Students are struggling with burnout, stress, anger and depression, parent survey finds

A recent survey of 2,000 parents of school-aged children revealed significant concerns around their child’s mental health and desired supports.

Seventy percent of respondents felt their child is experiencing more burnout than they are and six in 10 parents have noticed their child coming home from school with a “low mental battery.”

Eighty-one percent say they wish schools would offer more easily accessible mental health services, and 83 percent believe it’s important for schools to have mental health counseling available to students. According to the American School Counselor Association, just 14 percent of schools meet its recommended ratio of one school counselor per 250 students.

The survey, commissioned by Presence, a teletherapy provider that offers preK-12 services, was conducted by OnePoll between March 9 and March 13, 2023.

“By reaching out to schools and learning about the mental health services offered, parents can take the first step in helping their children,” said Stephanie Taylor, vice president of clinical innovation and outreach at Presence. “Yes, schools are struggling to provide the degree of mental health services they would like to provide, but many parents may be surprised and relieved by what school can offer.”

The top identified signs of burnout in children include changes in sleep patterns and appetite, physical complaints, a decreased interest in activities they once enjoyed, and avoiding social interactions or activities.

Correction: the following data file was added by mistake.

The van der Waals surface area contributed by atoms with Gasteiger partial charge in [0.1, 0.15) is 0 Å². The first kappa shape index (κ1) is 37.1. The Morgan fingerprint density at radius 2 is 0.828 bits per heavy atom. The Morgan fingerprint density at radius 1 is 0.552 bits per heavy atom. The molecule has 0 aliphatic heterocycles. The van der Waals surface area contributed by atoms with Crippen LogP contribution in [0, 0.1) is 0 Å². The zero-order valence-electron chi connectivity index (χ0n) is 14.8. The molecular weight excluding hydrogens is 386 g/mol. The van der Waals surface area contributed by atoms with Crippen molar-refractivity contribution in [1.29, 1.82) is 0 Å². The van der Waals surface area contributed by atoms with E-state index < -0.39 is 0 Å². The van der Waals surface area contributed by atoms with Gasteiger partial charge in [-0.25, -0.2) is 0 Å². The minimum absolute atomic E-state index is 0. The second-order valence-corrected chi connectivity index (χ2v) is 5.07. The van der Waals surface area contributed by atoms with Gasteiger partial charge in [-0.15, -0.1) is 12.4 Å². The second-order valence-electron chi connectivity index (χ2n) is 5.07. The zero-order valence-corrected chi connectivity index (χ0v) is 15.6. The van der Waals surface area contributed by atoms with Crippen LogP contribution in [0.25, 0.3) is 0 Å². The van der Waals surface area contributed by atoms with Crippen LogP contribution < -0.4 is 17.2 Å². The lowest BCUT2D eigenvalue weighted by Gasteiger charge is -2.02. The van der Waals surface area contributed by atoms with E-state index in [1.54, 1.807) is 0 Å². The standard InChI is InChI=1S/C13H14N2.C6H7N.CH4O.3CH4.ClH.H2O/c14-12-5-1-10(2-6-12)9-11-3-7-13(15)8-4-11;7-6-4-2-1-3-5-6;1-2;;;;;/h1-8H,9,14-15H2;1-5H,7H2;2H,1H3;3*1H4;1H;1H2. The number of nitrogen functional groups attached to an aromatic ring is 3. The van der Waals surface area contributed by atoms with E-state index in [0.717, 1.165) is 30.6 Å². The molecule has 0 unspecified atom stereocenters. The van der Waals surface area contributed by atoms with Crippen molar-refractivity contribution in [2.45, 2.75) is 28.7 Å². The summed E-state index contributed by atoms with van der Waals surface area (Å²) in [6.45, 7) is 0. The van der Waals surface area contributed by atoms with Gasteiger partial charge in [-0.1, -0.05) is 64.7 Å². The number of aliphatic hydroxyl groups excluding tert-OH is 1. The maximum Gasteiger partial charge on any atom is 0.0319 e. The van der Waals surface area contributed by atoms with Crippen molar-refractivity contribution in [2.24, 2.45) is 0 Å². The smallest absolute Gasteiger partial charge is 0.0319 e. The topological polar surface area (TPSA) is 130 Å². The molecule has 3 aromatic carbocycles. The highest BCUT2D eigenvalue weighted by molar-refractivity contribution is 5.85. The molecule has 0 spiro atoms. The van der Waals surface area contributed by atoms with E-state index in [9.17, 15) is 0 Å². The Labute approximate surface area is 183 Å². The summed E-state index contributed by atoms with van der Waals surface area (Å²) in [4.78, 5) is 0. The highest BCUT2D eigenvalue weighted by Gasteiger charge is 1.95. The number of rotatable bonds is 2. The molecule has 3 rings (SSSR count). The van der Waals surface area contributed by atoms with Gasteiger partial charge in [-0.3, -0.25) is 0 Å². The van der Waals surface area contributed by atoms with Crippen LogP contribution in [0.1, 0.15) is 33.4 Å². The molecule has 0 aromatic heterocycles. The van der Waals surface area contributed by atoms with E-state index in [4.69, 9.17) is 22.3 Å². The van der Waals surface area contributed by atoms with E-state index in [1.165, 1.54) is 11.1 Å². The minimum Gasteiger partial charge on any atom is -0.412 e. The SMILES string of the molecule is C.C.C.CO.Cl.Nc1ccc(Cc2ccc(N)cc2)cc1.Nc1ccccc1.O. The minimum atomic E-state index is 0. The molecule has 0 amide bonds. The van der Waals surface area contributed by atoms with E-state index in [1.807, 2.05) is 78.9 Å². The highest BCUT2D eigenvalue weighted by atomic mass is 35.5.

The top stressors children face today, according to parents, are screen time and social media use; changes or transitions, like moving or attending a new school; social pressure and peer relationships; anxiety and worry about the future; bullying or harassment; lack of sleep or irregular sleep patterns; financial stress or instability; health concerns or chronic illness; and family issues.

The primary feelings parents have observed children struggling with are stress, anger and depression.

A third of children share their feelings and emotions with their parents/guardians once a week or less, according to survey results. Some wait as long as two to three weeks.

Six in 10 survey respondents said they had sought the help of teletherapy or online therapy services.

Parents also identified supports that could help their child’s mental well-being, including support groups or peer counseling programs; exercise or physical activity; mindfulness or meditation practices; therapy or counseling; enlisting the help of a personalized learning coach; art or music therapy; and pet therapy or animal-assisted interventions.